Bywaters Recycling and Recovery Facility Bow London Shows That Recycling Incentives are Working
Bywaters Recycling is a prime example of advances in UK recycling. Ever since the UK Government’s Waste Strategy Unit’s final report, “Waste not, want not” was published on twenty-seven November 2002, the UK has been accelerating recycling rates and pushing towards truly significant targets that will significantly cut back the tonnages of waste to landfill. Landfills which were filling at a continually increasing rate were promising to cover the land with waste and rise above it, eventually filling each quarry and patch of waste land in our built up areas and then devouring huge tracts of farmland as well.
Bywaters Materials Recovery Facility (Official YouTube Video)
Over that time public willingness to recycle in their houses has risen, driven also by the introduction of separate waste collections for recyclable materials which have gradually been introduced by local authorities and which have extended the quantity and range of source separated and co-mingled Municipal Solid Waste diverted away from landfill.
There have been good intentions for recycling since anyone can remember, but no real economic incentive was there to allow market forces to develop the markets. But, that has all now changed.
In the background, the Environment Agency has been improving the green safety standards obligatory to of the landfill operators which has at the same time increased their overheads which have been passed to the landfill users. This has the result that the landfills at the moment disposing of the pre-treated residual wastes after recycling are receiving less waste .
Right through that phase there have been numerous doubters that recycled materials facilities will ever pay for themselves, let alone make a profit, but those running first-rate businesses in the recycling industry persisted in their struggle counter to a background of precarious and unsure recyclate resources markets, to acquire disposal contracts and remain commercially viable. They must surely have often wondered why they were doing it.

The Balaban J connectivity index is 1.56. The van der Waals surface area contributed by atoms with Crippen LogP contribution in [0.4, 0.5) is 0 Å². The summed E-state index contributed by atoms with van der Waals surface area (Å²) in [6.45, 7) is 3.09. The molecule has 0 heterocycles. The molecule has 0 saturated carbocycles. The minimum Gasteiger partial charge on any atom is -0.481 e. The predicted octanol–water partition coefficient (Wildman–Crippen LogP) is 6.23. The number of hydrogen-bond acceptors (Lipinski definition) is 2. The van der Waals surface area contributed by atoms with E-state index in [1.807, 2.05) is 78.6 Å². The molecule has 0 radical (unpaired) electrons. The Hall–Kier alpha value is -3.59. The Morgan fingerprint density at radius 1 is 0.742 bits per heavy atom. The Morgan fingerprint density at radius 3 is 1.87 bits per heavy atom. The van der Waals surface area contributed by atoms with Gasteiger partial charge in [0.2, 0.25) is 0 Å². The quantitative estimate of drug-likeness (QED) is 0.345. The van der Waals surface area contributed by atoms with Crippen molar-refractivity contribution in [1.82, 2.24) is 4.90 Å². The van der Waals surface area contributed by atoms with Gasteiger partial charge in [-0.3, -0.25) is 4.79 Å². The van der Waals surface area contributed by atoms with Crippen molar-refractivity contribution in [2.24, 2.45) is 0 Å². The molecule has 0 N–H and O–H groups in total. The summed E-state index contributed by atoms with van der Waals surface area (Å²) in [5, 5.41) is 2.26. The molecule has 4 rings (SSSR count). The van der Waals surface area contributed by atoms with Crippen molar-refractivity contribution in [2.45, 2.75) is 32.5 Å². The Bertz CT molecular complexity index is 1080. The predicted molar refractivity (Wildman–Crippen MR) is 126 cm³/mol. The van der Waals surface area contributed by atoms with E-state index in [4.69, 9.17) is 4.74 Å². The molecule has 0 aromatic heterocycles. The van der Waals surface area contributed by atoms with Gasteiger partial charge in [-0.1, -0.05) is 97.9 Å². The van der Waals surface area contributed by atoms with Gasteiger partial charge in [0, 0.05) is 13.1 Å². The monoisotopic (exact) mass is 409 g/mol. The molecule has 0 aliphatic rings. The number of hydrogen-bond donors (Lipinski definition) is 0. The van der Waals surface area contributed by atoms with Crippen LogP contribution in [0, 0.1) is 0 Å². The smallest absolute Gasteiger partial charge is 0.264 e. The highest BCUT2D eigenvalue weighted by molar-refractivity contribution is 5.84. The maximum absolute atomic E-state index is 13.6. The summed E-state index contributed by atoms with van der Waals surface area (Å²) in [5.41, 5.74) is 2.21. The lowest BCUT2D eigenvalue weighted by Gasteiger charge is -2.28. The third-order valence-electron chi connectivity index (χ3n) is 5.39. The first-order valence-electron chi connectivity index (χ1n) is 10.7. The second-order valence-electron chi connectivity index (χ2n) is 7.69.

Increases in landfill tax and costs have now (Summer 2009) raised the cost of landfll tax to £46, or £40/tonne + VAT, this is now becoming more expensive than recycling.
The UK government funded WRAP organisation which researches and promotes recycling and waste diversion has published rates for current waste treatment technologies which put the cost of recycling now at typically in the range of £45 to £65/tonne, so it would seem that UK landfill charges are now just reaching the tipping point.
That all this was ultimately adding up to profitable cost competitive recycling is being confirmed by the leading waste recycling firms in the commercial and industrial waste sector. Finally, this year (with the extra cost of landfilling from 1st April ), the marketplace for commercial and business recycling rate which was previously lagged behind the municipal/household waste recycling rate is catching up. It will soon, as the cost benefit of recycling increase potentially even overtake the recycling rates achieved in municipal/household recycling.
As I found during a recent trip to the Bywaters Recycling Plant at Bow, staff work extremely closely with the waste producing companies from which they accept their waste, such that quite soon after even the least “environmentally aware” organisations come aboard, they can up their game and massively improving the purity of their customer’s source segregation systems within just a few short months.
This is a win-win situation because not only is the residual waste quantity reduced for the client, but the value of the purer recycled (source segregated) material decreases the processing cost at the Bywaters recycling facility. This enables real cost advantages to all parties, not least to the purchaser of the much purer recyclate products produced, who in turn will happily pay significantly more for the better quality recyclate material.
These recycling firms are now well placed to to further raise recycling rates as a percentage of total waste produced, gratifying public demand, and to work in association with their clients to further invest in enhancing the potency of the their recycling processes. These enhancements also assisted by their clients will continue to push down costs, and are providing better quality recycled raw materials, of a consistency, quantity, and quality which could never have been imagined just 7 years back when “Waste not, want not” was published.
The positive feedback that will result will further stabilise and raise the markets in recycled commodities and the volatility in these markets will in turn moderate to become unremarkable.
So, for any corporations that are still not recycling their waste we say: